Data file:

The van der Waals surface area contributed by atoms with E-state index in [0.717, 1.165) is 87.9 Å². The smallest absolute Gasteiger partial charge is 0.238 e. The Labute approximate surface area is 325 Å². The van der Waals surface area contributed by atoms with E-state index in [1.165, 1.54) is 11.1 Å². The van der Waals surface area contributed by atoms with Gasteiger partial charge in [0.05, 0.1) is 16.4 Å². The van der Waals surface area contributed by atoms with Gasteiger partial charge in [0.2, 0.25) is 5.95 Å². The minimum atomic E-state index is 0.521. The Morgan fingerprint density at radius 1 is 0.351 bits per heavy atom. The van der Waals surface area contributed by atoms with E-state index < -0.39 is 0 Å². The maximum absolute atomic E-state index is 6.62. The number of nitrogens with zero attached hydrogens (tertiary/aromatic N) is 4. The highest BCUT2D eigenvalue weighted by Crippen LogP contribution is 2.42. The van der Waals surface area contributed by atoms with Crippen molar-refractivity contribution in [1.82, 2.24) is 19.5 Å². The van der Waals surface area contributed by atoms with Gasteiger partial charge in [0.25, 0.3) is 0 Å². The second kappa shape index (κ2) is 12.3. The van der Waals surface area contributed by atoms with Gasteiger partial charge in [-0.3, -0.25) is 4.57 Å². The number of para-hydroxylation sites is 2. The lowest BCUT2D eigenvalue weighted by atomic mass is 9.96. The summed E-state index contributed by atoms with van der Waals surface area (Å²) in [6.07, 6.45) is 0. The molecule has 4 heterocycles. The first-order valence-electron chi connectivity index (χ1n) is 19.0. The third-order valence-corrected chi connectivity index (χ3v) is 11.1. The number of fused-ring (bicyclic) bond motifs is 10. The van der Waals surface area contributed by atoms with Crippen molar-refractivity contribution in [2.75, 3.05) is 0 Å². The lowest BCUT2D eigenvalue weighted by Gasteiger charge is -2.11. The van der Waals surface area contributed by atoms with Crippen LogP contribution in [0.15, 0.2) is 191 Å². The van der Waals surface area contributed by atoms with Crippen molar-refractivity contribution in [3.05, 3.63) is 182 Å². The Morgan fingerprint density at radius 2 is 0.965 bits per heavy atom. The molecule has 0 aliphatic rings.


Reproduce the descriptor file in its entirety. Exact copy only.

The van der Waals surface area contributed by atoms with E-state index in [0.717, 1.165) is 87.9 Å². The smallest absolute Gasteiger partial charge is 0.238 e. The Labute approximate surface area is 325 Å². The van der Waals surface area contributed by atoms with E-state index in [1.165, 1.54) is 11.1 Å². The van der Waals surface area contributed by atoms with Gasteiger partial charge in [0.05, 0.1) is 16.4 Å². The van der Waals surface area contributed by atoms with Gasteiger partial charge in [0.2, 0.25) is 5.95 Å². The minimum atomic E-state index is 0.521. The Morgan fingerprint density at radius 1 is 0.351 bits per heavy atom. The van der Waals surface area contributed by atoms with E-state index < -0.39 is 0 Å². The maximum absolute atomic E-state index is 6.62. The number of nitrogens with zero attached hydrogens (tertiary/aromatic N) is 4. The highest BCUT2D eigenvalue weighted by Crippen LogP contribution is 2.42. The van der Waals surface area contributed by atoms with Crippen molar-refractivity contribution in [1.82, 2.24) is 19.5 Å². The van der Waals surface area contributed by atoms with Gasteiger partial charge in [0.25, 0.3) is 0 Å². The second kappa shape index (κ2) is 12.3. The van der Waals surface area contributed by atoms with Gasteiger partial charge in [-0.3, -0.25) is 4.57 Å². The number of para-hydroxylation sites is 2. The lowest BCUT2D eigenvalue weighted by atomic mass is 9.96. The summed E-state index contributed by atoms with van der Waals surface area (Å²) in [6.07, 6.45) is 0. The molecule has 4 heterocycles. The first-order valence-electron chi connectivity index (χ1n) is 19.0. The third-order valence-corrected chi connectivity index (χ3v) is 11.1. The number of fused-ring (bicyclic) bond motifs is 10. The van der Waals surface area contributed by atoms with Crippen molar-refractivity contribution in [2.75, 3.05) is 0 Å². The lowest BCUT2D eigenvalue weighted by Gasteiger charge is -2.11. The van der Waals surface area contributed by atoms with Crippen LogP contribution in [0.15, 0.2) is 191 Å². The van der Waals surface area contributed by atoms with Crippen molar-refractivity contribution in [3.05, 3.63) is 182 Å². The Morgan fingerprint density at radius 2 is 0.965 bits per heavy atom. The molecule has 0 aliphatic rings.